On the disastrous December 15, 1899, at Colenso, when the
guns of the 14th and 66th Batteries R.F.A. had to be abandoned,
owing to the awful fire concentrated upon them by the Boers,
Ravenhill was one of the heroic band of men who made the brave
attempt to save them, and one of the few who escaped the hail of
lead and lived to tell the tale. He was also with the party who
eventually succeeded in saving one.
A more detailed account of the affair is given in the record
of Captain Congreve George (not Charles, as gazetted) Ravenhill
is a Warwickshire man, although currently reported as hailing
from Ayr, having been born at Birmingham on February 21, 1872,
his father being Mr. T. Ravenhill, Warren Road, Washwood.
At Birr, Ireland, in May, 1889, he joined the 1st
battalion of his regiment, with which he served afterwards in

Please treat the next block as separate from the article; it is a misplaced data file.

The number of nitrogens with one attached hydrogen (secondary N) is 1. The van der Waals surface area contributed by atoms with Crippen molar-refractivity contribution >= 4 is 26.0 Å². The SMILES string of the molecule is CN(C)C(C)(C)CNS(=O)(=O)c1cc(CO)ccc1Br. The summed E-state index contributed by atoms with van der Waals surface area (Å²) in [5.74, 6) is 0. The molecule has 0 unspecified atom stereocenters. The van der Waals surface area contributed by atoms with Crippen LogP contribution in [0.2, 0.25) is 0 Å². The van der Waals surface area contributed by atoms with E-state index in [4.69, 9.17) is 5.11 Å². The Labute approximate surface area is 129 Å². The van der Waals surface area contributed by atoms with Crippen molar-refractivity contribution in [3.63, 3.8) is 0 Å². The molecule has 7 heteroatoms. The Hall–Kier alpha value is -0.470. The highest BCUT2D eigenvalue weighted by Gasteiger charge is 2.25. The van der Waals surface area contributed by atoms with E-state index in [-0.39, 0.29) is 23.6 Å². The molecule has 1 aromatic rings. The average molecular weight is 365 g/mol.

India for close on six years, and with the sister battalion for
two years on the veldt. Possesses the Queen's and the King's
medals, with clasps, for relief of Ladysmith, Transvaal and Cape
At Colenso he gained the Cross under command of Colonel E. E.
Carr, C.B., and in General Geoffrey Barton's brigade, the
decoration being presented to him by H.R.H. the Duke of York on
June 4, 1901, at Pietermaritzburg. He was once wounded at
Colenso, shot through the forearm.
Was also awarded the medal for distinguished conduct, which
was, however, cancelled on being gazetted to the Victoria Cross,
even though the medal was for a different action—the battle of